He’s completely right. A single glance at Instagram reveals how quickly, and widely, sameness spreads online today: a new hairstyle gaining popularity in Tokyo suddenly appears on every twenty-something’s head in LA the following week. Yet while this shift toward uniformity has certainly been accelerated by the Internet, its roots stem back to far earlier times. In their essay “Homogeneity of urban biotopes and similarity of landscape design language in former colonial cities” published in Ecology of Cities and Towns: A Comparative Approach, authors Maria E. Ignatieva and Glenn H. Stewart depict how English settlers have, “Made themselves at home in these new lands by making it like home.” The pair continue: “European grasses spread to picket fences, roses and lilacs bloomed in North American yards, primroses and other English flowers by Australian and New Zealand homes. In parks from New York to Sydney walked on European grass growing in imitation English meadows, and the commonest birds they saw were starlings, pigeons and English sparrows. In rural areas, European crops filled the fields and European weeds the roadside ditches.”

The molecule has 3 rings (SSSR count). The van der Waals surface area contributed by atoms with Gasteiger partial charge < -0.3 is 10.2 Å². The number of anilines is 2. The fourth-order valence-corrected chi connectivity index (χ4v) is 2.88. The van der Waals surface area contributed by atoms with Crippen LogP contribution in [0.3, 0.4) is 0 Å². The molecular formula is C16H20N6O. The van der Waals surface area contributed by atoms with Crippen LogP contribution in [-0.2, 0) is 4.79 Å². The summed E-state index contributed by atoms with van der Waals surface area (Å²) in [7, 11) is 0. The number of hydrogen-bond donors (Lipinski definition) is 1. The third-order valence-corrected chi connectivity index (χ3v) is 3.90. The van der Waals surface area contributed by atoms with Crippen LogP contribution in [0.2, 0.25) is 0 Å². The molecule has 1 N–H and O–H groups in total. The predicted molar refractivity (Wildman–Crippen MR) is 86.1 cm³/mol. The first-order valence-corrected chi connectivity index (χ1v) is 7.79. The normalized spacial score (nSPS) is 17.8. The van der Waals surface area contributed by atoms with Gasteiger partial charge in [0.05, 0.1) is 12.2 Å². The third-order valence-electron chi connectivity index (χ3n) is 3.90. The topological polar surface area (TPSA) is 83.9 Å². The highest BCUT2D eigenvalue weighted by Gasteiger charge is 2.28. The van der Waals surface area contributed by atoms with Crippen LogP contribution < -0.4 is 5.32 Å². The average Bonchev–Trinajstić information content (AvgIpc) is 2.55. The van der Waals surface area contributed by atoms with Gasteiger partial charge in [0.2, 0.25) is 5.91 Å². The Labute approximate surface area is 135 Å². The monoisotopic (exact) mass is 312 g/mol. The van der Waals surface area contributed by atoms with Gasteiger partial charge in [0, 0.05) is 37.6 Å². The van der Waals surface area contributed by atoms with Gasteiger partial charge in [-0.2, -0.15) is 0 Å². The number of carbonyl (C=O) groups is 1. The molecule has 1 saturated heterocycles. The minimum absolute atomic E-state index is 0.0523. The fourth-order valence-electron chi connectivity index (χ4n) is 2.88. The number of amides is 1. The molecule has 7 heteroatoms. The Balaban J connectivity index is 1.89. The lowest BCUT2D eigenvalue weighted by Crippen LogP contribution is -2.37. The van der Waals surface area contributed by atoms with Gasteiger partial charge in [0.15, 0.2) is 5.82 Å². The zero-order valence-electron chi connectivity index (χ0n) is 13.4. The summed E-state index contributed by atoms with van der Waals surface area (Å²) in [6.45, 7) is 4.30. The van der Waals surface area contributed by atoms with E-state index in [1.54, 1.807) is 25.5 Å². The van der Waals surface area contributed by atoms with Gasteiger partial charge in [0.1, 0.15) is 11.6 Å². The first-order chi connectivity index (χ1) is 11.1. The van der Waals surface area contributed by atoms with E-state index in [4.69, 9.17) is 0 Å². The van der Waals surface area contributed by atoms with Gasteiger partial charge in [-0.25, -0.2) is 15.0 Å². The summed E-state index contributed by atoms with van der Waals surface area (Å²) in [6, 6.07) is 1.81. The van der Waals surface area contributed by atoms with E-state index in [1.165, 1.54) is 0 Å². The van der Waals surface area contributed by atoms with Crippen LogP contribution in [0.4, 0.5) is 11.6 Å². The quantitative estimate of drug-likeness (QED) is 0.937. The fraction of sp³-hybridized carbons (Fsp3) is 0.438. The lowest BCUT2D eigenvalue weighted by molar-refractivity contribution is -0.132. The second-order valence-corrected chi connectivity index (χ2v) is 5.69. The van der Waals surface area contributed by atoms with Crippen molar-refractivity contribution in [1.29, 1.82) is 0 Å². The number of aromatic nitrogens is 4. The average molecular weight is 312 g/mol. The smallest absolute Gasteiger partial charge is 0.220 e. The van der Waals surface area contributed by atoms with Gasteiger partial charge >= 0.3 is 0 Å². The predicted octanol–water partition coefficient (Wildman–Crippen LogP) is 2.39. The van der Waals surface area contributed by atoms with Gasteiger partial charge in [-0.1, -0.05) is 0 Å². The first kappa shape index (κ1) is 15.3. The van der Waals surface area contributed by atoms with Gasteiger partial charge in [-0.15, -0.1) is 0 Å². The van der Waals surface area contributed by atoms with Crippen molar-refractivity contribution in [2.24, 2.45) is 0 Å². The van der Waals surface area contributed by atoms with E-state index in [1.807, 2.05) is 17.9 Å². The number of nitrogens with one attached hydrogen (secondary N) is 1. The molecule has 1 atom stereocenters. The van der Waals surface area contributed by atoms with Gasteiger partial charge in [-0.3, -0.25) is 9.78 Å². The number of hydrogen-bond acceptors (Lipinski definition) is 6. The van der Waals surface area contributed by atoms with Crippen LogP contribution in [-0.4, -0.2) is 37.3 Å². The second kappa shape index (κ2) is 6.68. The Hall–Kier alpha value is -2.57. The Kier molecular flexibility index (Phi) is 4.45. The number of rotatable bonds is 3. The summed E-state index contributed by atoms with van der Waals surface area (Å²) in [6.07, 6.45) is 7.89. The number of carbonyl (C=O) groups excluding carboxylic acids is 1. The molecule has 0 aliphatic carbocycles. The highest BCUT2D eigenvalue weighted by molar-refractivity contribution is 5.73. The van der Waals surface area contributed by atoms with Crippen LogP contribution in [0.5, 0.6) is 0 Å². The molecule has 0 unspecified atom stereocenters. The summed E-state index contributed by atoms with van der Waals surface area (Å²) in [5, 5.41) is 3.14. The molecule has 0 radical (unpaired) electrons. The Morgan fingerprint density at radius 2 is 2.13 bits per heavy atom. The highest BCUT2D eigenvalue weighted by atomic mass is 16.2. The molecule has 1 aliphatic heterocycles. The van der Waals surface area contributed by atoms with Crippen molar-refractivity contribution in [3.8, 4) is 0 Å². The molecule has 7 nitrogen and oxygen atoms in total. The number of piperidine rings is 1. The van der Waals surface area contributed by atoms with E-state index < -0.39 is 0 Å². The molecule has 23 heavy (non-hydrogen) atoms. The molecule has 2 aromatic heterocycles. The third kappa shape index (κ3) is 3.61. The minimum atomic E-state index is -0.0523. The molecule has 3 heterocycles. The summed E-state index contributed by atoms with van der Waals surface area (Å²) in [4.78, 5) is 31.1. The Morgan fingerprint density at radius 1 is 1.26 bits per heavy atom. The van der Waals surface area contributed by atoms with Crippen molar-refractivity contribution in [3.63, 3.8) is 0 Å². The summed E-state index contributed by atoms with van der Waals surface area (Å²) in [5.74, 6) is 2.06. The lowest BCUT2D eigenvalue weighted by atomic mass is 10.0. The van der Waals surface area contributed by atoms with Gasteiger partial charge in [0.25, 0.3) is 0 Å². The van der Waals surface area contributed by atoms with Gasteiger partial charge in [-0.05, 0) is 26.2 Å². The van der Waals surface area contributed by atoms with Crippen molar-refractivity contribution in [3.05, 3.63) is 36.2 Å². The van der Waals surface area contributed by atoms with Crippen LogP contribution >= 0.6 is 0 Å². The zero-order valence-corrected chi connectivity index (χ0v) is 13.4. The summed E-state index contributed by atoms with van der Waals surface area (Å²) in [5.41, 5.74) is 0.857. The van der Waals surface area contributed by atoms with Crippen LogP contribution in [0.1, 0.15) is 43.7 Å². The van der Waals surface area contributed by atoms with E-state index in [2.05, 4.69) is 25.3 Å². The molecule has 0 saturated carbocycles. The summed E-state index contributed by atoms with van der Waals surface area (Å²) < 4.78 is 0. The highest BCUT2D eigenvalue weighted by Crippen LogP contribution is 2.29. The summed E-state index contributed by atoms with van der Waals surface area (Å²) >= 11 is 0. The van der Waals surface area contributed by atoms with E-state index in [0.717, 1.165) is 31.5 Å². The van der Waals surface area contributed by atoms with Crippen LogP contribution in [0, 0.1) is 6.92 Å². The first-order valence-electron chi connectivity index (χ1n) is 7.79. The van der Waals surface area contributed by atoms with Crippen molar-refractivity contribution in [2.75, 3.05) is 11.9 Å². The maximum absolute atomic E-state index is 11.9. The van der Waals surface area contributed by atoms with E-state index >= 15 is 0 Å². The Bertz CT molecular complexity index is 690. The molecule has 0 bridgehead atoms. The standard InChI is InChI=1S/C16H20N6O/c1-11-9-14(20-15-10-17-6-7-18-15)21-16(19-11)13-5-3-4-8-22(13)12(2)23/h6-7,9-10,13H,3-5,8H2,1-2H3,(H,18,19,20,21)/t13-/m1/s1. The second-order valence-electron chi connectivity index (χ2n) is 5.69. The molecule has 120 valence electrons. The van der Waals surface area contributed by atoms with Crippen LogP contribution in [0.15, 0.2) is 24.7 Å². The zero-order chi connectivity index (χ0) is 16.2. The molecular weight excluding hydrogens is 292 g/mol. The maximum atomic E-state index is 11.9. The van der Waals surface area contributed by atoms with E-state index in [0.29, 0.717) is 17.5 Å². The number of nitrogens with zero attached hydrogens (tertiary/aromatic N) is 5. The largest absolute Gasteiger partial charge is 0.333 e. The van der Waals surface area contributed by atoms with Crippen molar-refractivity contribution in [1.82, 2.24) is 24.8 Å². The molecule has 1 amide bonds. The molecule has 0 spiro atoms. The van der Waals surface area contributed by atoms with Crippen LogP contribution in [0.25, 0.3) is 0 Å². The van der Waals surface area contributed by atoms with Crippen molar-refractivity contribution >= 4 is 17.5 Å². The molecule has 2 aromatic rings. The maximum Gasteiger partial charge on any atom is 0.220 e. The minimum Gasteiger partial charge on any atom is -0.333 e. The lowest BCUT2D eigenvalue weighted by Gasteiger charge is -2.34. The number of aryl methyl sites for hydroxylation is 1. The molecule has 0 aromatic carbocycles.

Clearly, there’s something deep within us that enjoys experiencing the comforts we’re accustomed to. Regardless of how good the food is when you’re abroad, there’s always at least a subtle, fleeting desire for the dishes you grew up eating. The question is why. Why do we feel the need to bring our history along with us, even when it’s contextually inappropriate and completely unnecessary? North America already had its own grasses, flowers and birds before the English arrived, so why did they still feel the need to bring their own?